English is a big language and, in the U.S., takes on a lot of different flavors. Listen to the exact same conversation spoken by two different natives in Boston, Houston, Boise and Baton Rouge, and they’ll all sound pretty different. Or, at least, they usually have.
But recent studies suggest that might be changing. Harry Enten has written an interesting piece an CNN exploring how, while America may be getting more diverse, the way we talk is getting more homogenous. Researchers at The University of Texas at Austin having been keeping tabs on the traditional Southern accent. In 1980, 80 percent of Texans they talked to had the traditional accent. In 2013, that number had dropped to a third.
What’s going on? In a word: travel. People who are isolated start to talk the same, but the more we move, the more the rough edges of our conversation style get whittled down. “Before we had planes and stuff, people living on one side of a mountain did not talk to people living on the other side of the mountain,” said Nicole Holliday, assistant professor of linguistics at the University of Pennsylvania. “And when groups of people are segregated from each other, they develop different ways of speaking.”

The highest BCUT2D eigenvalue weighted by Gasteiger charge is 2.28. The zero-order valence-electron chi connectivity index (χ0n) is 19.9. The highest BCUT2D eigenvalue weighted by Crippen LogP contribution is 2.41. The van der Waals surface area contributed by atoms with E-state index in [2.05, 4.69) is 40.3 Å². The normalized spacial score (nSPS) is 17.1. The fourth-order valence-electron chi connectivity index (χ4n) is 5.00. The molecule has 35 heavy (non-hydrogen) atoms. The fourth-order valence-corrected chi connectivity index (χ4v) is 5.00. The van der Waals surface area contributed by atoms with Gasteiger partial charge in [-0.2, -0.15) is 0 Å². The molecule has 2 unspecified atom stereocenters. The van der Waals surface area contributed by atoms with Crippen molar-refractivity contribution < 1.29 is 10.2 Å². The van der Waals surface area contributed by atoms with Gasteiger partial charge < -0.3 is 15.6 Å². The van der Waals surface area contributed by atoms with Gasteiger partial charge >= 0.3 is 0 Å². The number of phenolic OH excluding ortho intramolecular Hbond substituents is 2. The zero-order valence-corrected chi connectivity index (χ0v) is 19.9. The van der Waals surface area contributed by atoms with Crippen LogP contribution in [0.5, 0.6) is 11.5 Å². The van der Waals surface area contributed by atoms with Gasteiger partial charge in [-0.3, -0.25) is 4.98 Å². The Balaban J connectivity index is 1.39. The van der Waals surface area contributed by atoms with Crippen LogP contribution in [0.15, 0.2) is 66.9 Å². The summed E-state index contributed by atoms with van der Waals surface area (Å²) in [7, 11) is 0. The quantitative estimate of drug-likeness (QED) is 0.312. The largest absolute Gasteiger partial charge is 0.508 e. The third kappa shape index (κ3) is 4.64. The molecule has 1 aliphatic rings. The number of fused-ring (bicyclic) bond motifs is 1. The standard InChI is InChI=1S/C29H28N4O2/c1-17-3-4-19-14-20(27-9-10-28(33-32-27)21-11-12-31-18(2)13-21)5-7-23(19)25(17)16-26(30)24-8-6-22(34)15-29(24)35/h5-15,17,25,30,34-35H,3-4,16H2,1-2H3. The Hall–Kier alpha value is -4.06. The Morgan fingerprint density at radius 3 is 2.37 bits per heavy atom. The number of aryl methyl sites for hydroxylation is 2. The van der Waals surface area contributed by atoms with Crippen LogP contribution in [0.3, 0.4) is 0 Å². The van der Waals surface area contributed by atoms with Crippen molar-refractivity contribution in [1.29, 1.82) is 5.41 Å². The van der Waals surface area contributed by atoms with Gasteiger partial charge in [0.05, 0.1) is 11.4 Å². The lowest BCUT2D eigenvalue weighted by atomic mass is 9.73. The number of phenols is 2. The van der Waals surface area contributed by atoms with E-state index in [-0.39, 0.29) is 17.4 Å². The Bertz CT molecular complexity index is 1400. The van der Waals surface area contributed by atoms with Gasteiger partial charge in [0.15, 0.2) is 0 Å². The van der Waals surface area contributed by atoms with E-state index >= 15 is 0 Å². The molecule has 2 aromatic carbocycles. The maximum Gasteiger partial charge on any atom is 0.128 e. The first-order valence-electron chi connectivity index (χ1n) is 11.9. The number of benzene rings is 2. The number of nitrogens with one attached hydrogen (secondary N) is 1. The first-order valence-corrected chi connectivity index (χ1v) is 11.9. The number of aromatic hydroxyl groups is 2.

Holliday is a guest on Margins of Error, Enten’s podcast that is currently exploring the mystery of the vanishing regional accent.
As media proliferates the idea of “nonregional diction,” more of us start talking like that. That usually happens slowly, but sometimes it can happen quickly. On Margin of Error, Oklahoma State University professor emeritus of linguistics Dennis Preson tells the story of the Coen brothers 1996 classic Fargo, which made Upper Midwesterners self conscious about their own accent. It started declining.
But losing accents doesn’t just mean fewer idiosyncratic dialects out there. Accents tell our stories for us, speaking to where we’re from. Our evolving dialect is probably inevitable, but that doesn’t mean we’re not losing something.